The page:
* Posts by memoryfuture

6 posts • joined 20 May 2012

Big Blue flaunts scantily clad Xeon E3, E5 racks


why can't DELL do the same 25% memory speedup


IBM says that it has an edge over Dell's PowerEdge R820 racker in that it can safely overclock the memory in the System x3750 M4 by 25 per cent compared to Intel's own specifications using either RDIMM or LR-DIMM memory across all four memory channels on the E5-4600 sockets that have three sticks per channel.

Is this something that is preventing DELL from doing this ?

Both IBM and HP are claiming similar 25% speedup on their systems for the RDIMMs.


HP frogmarches new Xeon, Opteron chips into ProLiants


Installing memory on the HP DL360p and HP DL380p and IBM System x3630 M4

Memory choices for the HP DL360p and DL380p virtualization servers and the similar IBM System x3630 M4 server.

Hope it is simple to understand.


May 24, 2012

Installing memory on 2-socket servers – memory mathematics

For HP:


May 24, 2012

Memory options for the HP DL360p and DL380p servers – 16GB memory modules


May 24, 2012

Memory options for the HP DL360p and DL380p servers – 32GB memory modules

For IBM:


May 25, 2012

Memory options for the IBM System x3630 M4 server – 16GB memory modules


May 25, 2012

Memory options for the IBM System x3630 M4 server – 32GB memory modules


new thing is HP Smart Memory HyperCloud

For the HP DL360 and DL380, the new thing is:

HP Smart Memory HyperCloud

which is Netlist's HyperCloud memory - whose IP is being copied for DDR4.


LRDIMMs are at end-of-life - long live HyperCloud

I wonder if the author will do an extensive examination of Netlist HyperCloud and what it portends for DDR4 and the future of memory.

HP DL360 and DL380


For the DL360 and DL380, the new thing is the availability of Netlist's HyperCloud 16GB memory modules.

HP Smart Memory HyperCloud offers a "load-reduction" and "rank multiplication" solution.

LRDIMMs offer the same (but is copying Netlist IP and has been very aggressive about it). Inphi has recently experienced a shock with it's challenge of Netlist patent at USPTO having failed. This is negative for the future of LRDIMMs - as Netlist IP has suddenly become unassailable by Inphi in Netlist vs. Inphi.

That is, there could be danger of recall if Inphi is required to destroy all infringing product (like MetaRAM had to do some years back when it conceded in Netlist vs. MetaRAM that they had done so - they conceded and went out of business - incidentally Inphi has hired MetaRAM CEO as "Technical Advisor" so no wonder it is going down the same road).

Inphi is currently the only one making LRDIMM buffer chipsets.

IDTI has prudently postponed LRDIMMs to end of 2012 (skipping the Romley rollout altogether).

Texas Instruments has not been interested in LRDIMMs - possibly because of settlement in Netlist vs. Texas Instruments some years back.

In addition LRDIMMs are end-of-life - as their centralized buffer chipset does not translate to DDR4.

In contrast it is the HyperCloud design which the DDR4 standard is starting to look more and more like.

In addition, LRDIMMs have high latency issues and are not able to outperform the 16GB RDIMMs (2-rank) even at 3 DPC.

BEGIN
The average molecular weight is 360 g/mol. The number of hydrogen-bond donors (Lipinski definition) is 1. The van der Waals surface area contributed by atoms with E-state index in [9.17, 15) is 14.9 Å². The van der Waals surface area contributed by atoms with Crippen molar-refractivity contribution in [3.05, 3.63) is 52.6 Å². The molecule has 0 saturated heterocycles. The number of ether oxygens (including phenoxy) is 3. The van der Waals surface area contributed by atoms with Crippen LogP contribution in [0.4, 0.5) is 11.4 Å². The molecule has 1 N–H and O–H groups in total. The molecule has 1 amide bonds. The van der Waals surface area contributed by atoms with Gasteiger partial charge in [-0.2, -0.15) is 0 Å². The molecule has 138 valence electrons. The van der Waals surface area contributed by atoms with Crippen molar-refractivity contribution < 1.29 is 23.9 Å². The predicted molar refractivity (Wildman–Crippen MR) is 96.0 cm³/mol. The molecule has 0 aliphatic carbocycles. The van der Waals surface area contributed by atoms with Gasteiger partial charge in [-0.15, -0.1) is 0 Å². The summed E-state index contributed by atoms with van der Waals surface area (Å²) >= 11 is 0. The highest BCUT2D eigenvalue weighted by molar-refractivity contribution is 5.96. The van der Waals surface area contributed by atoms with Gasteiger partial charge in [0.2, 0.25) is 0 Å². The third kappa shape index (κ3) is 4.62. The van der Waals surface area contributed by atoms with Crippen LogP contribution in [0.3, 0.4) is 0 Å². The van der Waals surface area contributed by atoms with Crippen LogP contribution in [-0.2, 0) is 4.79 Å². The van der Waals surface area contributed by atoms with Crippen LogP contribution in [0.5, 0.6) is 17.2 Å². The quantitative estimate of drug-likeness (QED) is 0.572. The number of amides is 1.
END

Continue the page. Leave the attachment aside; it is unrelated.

For this reason HP/Samsung will not be pushing 16GB LRDIMMs (IDF conference on LRDIMMs).



Currently the 16GB HyperCloud is the only "load-reduction" solution at 16GB at HP. It is being offered as a factory installed option - at the full 3 DPC at 1333MHz on the DL360 and DL380 servers - which are for virtualization (heavy use of memory).

At the 16GB level the need for "load-reduction" is required at 3 DPC. For 1 DPC and 2 DPC, you would be better off with the 16GB RDIMM (2-rank).

16GB LRDIMMs do not appear in HP docs.



When 32GB RDIMMs become available - they will be 4-rank. This will mean "load-reduction" will be required not only at 3 DPC, but also at 2 DPC !! (so not just virtualization but any server requiring 2 DPC will need it). IBM docs list 4-rank memory performing at 1 DPC at 1066MHz and 2 DPC at 800MHz (they won't work at 3 DPC) !!

32GB LRDIMMs can outperform the 32GB RDIMMs (4-rank) for this reason (despite the high latency problems with LRDIMM).

However they do not outperform the 32GB HyperCloud (which will be available mid-2012). IBM lists the 32GB LRDIMMs as "Available later in 2012" - I do not know if 32GB LRDIMMs will appear before 32GB HyperCloud at HP.

32GB LRDIMMs are listed in HP docs.

32GB LRDIMMs cannot deliver 1333MHz at 3 DPC on HP servers. Plus they have the high latency issues.

What to buy


So at 16GB, for 1 DPC and 2 DPC, you would buy 16GB RDIMMs (2-rank) (assuming you are not planning to go to 3 DPC later).

And if you really need 3 DPC now or (upgrade) in the future, you would buy the 16GB HyperCloud.

When 32GB RDIMMs become available - or people want to buy 32GB, you would need 32GB HyperCloud not only at 3 DPC, but also at 2 DPC (and possibly 1 DPC).

32GB HyperCloud will deliver 1333MHz at 1 DPC, 2 DPC and 3 DPC.

And HyperCloud seems to be the design that DDR4 is copying.

Netlist has said HyperCloud will be the first proprietary memory adopted by the industry (if so one would expect JEDEC licensing Netlist IP soon).

HyperCloud is "proprietary" in terms of IP - not in terms of use, since they are plug and play (unlike LRDIMMs which require BIOS to include support for LRDIMMs - this support is built into many Romley servers - but not all).



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